The law prohibits parents or other caretakers from abusing children mentally or physically. Parents, teachers, and other adults are subject to prosecution if they physically punish a child, including by slapping or spanking. Children have the right to report such abuses to police. The usual sentence for such an offense is a fine combined with counseling and monitoring by social workers. Authorities may remove abused children from their homes and place them in foster care.
The children's ombudsman published a number of reports and publications for children and those working to protect children's rights.
Early and Forced Marriage: The minimum age of marriage is 18 years. The law does not recognize any marriage with an underage person unless county councils approve particular circumstances. In 2013 the county councils received 15 applications for underage persons to marry and denied all of them.
In 2012 the Swedish National Board for Youth Affairs reported that at least 70,000 young persons living in the country believed their parents, religion, and culture restricted them in their choice of marriage partner. There was a connection between young persons' being the victim of honor-based violence and domination, and being forced into marriage. Some informal and ceremonial marriages were not recorded and did not give any legal rights, but families considered them real.
There were also reports of couples entering into marriages by proxy, where at least one of the parties was not present in person at the marriage service but was instead represented by someone else.
Female Genital Mutilation/Cutting (FGM/C): The law prohibits FGM/C. Sentences for perpetrators of genital mutilation, even if the procedure is performed in another country, can range from four to 10 years in prison. The actual extent of FGM/C was unknown.
To combat FGM/C, the government instructed the county council in Ostragotaland to examine how government agencies can work to prevent FGM/C, as well as how to support girls who have already undergone FGM/C. Norrkoping Municipality was part of the pilot project, and the efforts led school health services to become increasingly alert to girls frequently visiting the bathroom and experiencing such symptoms as stomachaches and headaches. As a result, the national health services implemented new routines on where to refer subjected girls and how to report to social services.
The project in Norrkoping identified and initiated assistance for 60 girls who have undergone FGM/C, mainly abroad.
Sexual Exploitation of Children: The law criminalizes "contact with children under 15 for sexual purposes," including internet contact intended to lead to sexual assault. Penalties range from fines to one year in prison. The minimum age for consensual sex is 15 years. The law prohibits child pornography; penalties range from fines to six years in prison.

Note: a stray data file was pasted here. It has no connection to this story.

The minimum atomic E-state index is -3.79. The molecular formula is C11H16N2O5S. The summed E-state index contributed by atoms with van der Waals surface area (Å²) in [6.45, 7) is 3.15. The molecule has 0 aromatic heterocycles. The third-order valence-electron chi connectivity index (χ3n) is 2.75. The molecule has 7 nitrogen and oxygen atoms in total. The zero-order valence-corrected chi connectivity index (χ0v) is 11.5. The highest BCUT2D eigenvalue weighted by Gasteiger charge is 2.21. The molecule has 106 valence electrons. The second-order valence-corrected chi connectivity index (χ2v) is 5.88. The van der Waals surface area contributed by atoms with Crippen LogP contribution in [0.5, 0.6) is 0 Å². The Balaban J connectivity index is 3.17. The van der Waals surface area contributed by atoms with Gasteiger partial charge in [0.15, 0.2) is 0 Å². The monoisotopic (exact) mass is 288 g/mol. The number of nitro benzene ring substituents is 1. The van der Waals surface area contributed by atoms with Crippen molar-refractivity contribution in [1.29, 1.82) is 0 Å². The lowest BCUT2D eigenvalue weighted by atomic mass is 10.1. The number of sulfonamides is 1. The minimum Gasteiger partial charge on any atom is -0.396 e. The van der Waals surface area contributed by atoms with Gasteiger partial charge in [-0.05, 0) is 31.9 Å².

International Child Abductions: The country is a party to the 1980 Hague Convention on the Civil Aspects of International Child Abduction. For country-specific information, see the Department of State's report at travel.state.gov/content/childabduction/english/country/sweden.html.
Leaders of the Jewish community estimated there were 20,000 Jews in the country. The Swedish Commission for Government Support to Faith Communities estimated there were approximately 9,000 practicing members. In 2013 the NCCP registered 190 anti-Semitic crimes during the year, compared with 221 in 2012. Anti-Semitic incidents included threats, verbal abuse, vandalism, graffiti, and harassment in schools.
In early August the government announced it would give two million kronor ($294,000) to the Swedish Jewish Council for increasing security for Jewish congregations in light of religious tensions.
The NCCP saw a declining trend in anti-Semitic hate crimes in the country at large but considered the decrease to be within the normal year-to-year fluctuation. The city of Malmo continued to be an exception where anti-Semitic hate crimes were more common than in the other large cities. During the first six months of the year, the NCCP counted 28 anti-Semitic hate crimes in Malmo, compared with 35 such crimes during the first half of 2013. Academic experts noted ethnic and political factors seemed highly intertwined in reported anti-Semitic acts in Malmo. These incidents often were associated with events in the Middle East and actions of the Israeli government, and Swedish Jews were at times blamed for Israeli policies.
The most common types of anti-Semitic crimes related to hate speech (48 percent) and unlawful threats and harassment (32 percent). Among the perpetrators, 61 percent were not known previously by the victim, and crimes were committed mainly in public places and on the internet.
In August unknown men attacked a Malmo rabbi. The attackers drove up beside him, screamed an anti-Jewish epithet at him, and threw a bottle towards him. The incident occurred when the rabbi was on his way home at night from the synagogue. A few hours earlier someone else, also in a passing car, threw a lighter towards the rabbi when he was on his way to the synagogue. The police classified the attacks as suspected hate crimes and assaults.